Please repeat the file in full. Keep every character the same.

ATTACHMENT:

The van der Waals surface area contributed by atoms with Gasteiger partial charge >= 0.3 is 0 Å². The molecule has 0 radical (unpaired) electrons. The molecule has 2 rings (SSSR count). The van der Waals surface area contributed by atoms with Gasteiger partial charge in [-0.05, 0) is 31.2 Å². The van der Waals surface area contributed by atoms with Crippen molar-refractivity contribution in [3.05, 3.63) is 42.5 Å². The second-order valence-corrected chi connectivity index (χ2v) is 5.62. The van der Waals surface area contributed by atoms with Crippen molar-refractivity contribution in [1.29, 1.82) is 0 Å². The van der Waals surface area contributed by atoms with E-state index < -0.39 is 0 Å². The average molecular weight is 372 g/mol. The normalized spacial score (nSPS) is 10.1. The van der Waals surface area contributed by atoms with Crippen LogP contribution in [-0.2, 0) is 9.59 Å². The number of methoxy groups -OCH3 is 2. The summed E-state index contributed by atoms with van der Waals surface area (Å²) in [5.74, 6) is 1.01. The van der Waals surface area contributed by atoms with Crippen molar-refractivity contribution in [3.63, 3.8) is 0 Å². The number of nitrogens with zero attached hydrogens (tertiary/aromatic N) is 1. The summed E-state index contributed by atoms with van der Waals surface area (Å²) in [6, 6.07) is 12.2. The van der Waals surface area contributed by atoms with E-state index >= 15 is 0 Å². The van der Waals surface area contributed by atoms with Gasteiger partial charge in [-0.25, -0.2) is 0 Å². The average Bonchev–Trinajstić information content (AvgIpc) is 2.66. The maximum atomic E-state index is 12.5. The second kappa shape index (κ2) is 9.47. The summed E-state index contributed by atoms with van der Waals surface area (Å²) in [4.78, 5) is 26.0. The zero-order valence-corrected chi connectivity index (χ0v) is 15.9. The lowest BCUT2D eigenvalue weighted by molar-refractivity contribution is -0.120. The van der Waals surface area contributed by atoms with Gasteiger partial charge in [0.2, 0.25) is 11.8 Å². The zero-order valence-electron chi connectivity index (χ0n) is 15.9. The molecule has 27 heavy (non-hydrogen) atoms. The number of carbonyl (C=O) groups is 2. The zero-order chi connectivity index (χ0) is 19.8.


The van der Waals surface area contributed by atoms with Gasteiger partial charge >= 0.3 is 0 Å². The molecule has 0 radical (unpaired) electrons. The molecule has 2 rings (SSSR count). The van der Waals surface area contributed by atoms with Gasteiger partial charge in [-0.05, 0) is 31.2 Å². The van der Waals surface area contributed by atoms with Crippen molar-refractivity contribution in [3.05, 3.63) is 42.5 Å². The second-order valence-corrected chi connectivity index (χ2v) is 5.62. The van der Waals surface area contributed by atoms with Crippen molar-refractivity contribution in [1.29, 1.82) is 0 Å². The van der Waals surface area contributed by atoms with E-state index < -0.39 is 0 Å². The average molecular weight is 372 g/mol. The normalized spacial score (nSPS) is 10.1. The van der Waals surface area contributed by atoms with Crippen LogP contribution in [-0.2, 0) is 9.59 Å². The number of methoxy groups -OCH3 is 2. The summed E-state index contributed by atoms with van der Waals surface area (Å²) in [5.74, 6) is 1.01. The van der Waals surface area contributed by atoms with Crippen molar-refractivity contribution in [3.63, 3.8) is 0 Å². The number of nitrogens with zero attached hydrogens (tertiary/aromatic N) is 1. The summed E-state index contributed by atoms with van der Waals surface area (Å²) in [6, 6.07) is 12.2. The van der Waals surface area contributed by atoms with E-state index >= 15 is 0 Å². The van der Waals surface area contributed by atoms with Gasteiger partial charge in [-0.25, -0.2) is 0 Å². The average Bonchev–Trinajstić information content (AvgIpc) is 2.66. The maximum atomic E-state index is 12.5. The second kappa shape index (κ2) is 9.47. The summed E-state index contributed by atoms with van der Waals surface area (Å²) in [4.78, 5) is 26.0. The zero-order valence-corrected chi connectivity index (χ0v) is 15.9. The lowest BCUT2D eigenvalue weighted by molar-refractivity contribution is -0.120. The van der Waals surface area contributed by atoms with Gasteiger partial charge in [0.2, 0.25) is 11.8 Å². The zero-order valence-electron chi connectivity index (χ0n) is 15.9. The molecule has 27 heavy (non-hydrogen) atoms. The number of carbonyl (C=O) groups is 2. The zero-order chi connectivity index (χ0) is 19.8.